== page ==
With the fits and starts in our economy, the pressures on college graduates to find jobs, and the identity makeovers of moms reentering the workplace -- the question of what am I going to be when I grow up no longer just applies to dreamy children.
I myself have reinvented my wheelhouse several times, from high technology sales, to account services at an advertising and public relations firm, to management, to writing freelance and authoring seven books. I love what I do, truly. I look forward to going to work (sometimes across my house, in my pajamas) every day. I love it so much that I have changed my speech, instead of prefacing deadlines, speeches and travel with the phrase "I have to..." I retrained myself to say, "I get to..." It's the most liberating thing in the world when work and play become indistinguishable. This happened to me in my 30s, but I only really recognized it in my 40s. I wonder if it's possible to begin with this understanding?
As my own children enter the pipeline of high school and beyond, if I could teach them one solid lesson about the fray and frenzy of college and the quest for employment it would be this: Instead of thinking in terms of what you want to do, think about what you want to become. I call it your I AM statement.
You can have the kind of job that when someone asks you what you do, you respond with the phrase, "I work at so-and-so company..." or "I do blah blah blah..." This is okay; it's fine. It's a blessing to have a job at all these days. However, other people answer the question differently, and this is what I want my kids to know.
I am a teacher. I am a lawyer. I am a doctor. I am a writer. I am a veterinarian. I am a social worker. I am a speech pathologist. I am an entrepreneur. I am a nurse practitioner. I am an artist. I am a preacher. I am an inventor. I am a news anchor. I am a counselor. I am a bus driver. I am a scientist. I am an editor. I am a chef. I am a designer. I am a cartoonist. I am a police officer. I am a pharmacist. I am a dermatologist. I am a firefighter. I am a massage therapist. I am an architect. I am I am I am.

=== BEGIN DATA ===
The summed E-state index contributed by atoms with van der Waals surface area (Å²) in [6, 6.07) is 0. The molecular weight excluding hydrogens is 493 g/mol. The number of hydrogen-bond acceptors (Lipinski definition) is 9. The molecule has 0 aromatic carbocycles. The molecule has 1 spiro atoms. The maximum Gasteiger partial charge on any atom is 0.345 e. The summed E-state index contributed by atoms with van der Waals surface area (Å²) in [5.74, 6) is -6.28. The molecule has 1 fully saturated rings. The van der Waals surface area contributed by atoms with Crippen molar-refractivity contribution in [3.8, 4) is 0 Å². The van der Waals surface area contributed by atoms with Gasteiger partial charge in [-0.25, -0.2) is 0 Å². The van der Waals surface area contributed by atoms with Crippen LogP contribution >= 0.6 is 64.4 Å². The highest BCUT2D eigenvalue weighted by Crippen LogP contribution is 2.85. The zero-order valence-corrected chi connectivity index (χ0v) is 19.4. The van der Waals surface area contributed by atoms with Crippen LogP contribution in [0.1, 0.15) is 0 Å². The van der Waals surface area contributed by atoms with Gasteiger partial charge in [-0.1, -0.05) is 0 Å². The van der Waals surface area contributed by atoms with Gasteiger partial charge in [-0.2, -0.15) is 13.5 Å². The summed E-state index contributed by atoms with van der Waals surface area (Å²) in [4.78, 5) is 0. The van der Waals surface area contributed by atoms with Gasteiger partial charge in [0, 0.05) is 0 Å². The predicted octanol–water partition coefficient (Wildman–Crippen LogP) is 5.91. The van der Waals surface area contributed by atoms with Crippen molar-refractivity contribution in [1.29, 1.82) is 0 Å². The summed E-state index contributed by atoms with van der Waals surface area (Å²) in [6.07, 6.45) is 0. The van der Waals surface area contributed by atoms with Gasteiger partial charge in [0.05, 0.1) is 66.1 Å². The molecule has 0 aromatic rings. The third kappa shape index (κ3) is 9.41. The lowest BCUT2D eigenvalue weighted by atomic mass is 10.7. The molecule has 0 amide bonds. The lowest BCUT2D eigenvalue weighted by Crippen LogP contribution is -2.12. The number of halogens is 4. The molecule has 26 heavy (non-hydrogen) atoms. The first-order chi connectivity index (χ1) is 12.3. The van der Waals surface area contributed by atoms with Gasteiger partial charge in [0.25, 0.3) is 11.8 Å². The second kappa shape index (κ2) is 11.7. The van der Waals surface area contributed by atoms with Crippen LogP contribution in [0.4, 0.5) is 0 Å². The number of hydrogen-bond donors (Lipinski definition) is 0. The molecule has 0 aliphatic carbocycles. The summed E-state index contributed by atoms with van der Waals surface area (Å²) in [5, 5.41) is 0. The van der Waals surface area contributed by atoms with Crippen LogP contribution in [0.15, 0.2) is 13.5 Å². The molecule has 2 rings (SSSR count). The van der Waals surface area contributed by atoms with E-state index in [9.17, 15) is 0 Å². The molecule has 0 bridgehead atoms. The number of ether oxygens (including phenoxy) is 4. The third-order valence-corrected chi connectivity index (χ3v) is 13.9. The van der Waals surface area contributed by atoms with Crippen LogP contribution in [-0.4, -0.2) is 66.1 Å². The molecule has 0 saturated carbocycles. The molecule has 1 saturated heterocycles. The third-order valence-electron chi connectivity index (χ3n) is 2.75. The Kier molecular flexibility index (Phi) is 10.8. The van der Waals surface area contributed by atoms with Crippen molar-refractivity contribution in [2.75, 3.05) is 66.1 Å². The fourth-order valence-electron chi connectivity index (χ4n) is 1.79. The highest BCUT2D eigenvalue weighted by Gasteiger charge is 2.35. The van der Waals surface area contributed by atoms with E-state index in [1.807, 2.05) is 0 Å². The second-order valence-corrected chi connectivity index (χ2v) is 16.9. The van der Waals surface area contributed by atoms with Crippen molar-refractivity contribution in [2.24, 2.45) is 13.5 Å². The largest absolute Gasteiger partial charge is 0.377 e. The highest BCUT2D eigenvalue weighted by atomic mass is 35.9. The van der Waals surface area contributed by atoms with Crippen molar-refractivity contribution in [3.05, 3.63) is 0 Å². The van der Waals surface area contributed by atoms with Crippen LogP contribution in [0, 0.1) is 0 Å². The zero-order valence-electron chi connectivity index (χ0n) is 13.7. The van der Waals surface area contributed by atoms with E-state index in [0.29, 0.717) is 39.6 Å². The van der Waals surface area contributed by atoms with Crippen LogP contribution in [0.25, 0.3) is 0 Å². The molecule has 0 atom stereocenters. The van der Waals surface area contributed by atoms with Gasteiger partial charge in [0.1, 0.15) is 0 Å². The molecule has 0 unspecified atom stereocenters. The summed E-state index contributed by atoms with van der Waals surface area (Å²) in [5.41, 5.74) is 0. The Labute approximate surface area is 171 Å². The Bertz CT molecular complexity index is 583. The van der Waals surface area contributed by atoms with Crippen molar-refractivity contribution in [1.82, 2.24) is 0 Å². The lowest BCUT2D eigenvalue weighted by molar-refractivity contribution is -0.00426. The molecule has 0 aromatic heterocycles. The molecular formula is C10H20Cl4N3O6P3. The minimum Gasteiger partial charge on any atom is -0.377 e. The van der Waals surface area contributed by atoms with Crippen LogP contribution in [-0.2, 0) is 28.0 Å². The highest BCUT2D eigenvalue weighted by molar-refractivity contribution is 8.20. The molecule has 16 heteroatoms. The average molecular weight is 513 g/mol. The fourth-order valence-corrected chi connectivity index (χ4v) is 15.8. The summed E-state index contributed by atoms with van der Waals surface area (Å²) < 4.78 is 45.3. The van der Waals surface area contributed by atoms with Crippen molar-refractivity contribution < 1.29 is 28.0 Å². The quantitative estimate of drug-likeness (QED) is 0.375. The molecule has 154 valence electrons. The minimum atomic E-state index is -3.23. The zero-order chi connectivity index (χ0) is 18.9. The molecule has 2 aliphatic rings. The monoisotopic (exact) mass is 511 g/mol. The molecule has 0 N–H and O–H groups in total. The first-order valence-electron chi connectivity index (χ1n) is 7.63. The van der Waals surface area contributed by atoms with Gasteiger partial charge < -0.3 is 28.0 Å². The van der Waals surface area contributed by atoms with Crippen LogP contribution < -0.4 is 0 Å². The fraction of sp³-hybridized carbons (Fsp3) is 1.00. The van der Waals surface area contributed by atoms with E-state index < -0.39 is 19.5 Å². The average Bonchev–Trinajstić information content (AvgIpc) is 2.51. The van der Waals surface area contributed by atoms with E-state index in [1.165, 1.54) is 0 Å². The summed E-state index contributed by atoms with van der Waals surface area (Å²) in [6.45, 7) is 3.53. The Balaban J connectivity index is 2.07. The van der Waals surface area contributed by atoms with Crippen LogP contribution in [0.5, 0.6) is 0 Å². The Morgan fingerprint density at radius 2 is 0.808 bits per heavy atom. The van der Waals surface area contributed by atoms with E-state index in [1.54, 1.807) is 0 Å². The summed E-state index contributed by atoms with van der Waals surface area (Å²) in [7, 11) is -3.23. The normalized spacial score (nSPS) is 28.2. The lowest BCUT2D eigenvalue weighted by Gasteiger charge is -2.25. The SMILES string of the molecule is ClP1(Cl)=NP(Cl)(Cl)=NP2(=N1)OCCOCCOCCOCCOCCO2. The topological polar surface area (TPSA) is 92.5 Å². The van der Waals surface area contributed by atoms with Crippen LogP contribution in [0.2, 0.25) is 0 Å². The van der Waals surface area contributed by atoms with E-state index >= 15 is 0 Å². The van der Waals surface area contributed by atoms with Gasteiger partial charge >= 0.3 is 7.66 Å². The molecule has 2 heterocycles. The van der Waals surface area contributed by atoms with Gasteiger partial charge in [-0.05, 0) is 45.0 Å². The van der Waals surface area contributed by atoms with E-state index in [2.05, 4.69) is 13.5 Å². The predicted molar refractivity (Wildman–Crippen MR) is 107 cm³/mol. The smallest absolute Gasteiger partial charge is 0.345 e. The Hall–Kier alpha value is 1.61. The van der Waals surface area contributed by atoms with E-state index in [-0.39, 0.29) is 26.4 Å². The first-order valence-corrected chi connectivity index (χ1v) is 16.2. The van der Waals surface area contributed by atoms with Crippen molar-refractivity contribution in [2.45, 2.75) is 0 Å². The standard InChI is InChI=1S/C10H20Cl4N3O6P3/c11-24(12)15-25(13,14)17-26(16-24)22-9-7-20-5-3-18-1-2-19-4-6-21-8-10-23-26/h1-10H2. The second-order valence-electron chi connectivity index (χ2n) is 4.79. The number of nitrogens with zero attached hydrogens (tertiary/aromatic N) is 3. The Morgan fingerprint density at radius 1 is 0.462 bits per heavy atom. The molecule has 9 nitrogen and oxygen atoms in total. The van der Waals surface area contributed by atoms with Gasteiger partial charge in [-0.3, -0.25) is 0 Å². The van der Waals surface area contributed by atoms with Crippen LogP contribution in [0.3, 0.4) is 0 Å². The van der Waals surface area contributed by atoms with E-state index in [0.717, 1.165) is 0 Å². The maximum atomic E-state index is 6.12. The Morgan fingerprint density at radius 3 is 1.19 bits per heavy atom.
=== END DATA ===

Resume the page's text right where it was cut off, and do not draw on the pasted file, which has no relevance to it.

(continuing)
I yam what I yam, as Popeye says so eloquently. And that's my point. When you look at your career as part of who you are, rather than something you do, it changes things. Because someone else can take away or force you to change what you do, but no one can take away who you are. I AM statements mean that you have a gift, a craft, a path, an acquired skill, a practice, an earned right to call yourself something. Regardless of the job market, there is always room for a motivated I AM. No matter how old you are, or how long you have been sidelined, you can dust off your I AM and be that again. No matter how young you are, once you become your I AM... you are. Years just add experience and confidence to that part of your identity.
I took my son Luke to the incoming freshman orientation night at his new high school, where he will start next fall. I watched him glaze over as upperclassmen talked about course selections, extracurricular activities, ACT/SAT, AP classes, essays and applications. I wanted to reach over in the auditorium and squeeze his hand, and remind him that everything was going to be okay. Better than okay. But of course I'm no longer allowed to touch him in public. This is just the beginning. I remember how overwhelming it all seemed to me, and I was in a small school in Minnesota and the world was so different before it got so big and so small all at once. I wish someone had whispered the wisdom of I AM to me. It would have opened up my mind, cleared my thinking and illuminated my path. I would have become myself much sooner, and with less striving and stressing.
Your I AM is just not that complicated. It's simply the thing, or a form of the thing, that you have always loved. It's the thing you think about when you don't have to. It's the thing that causes you to lose track of time or forget to eat. It's the thing that you don't care what you look like or what people think when you do it. It's as natural to you as seeing your own reflection in the mirror, because it is that, it's the recognition or remembrance of who you are, who you have always been. That seed was planted inside you just like the color of your eyes or the height of your body. It's the thing that you were meant to do because when you do it, your gift and your purpose is realized.
Talk to your children. I'll talk to mine. Of course the best way to teach our children the blessing and benefit of the I AM, is by intentionally living our own.
I am a writer. I am a mother. Yes I am.
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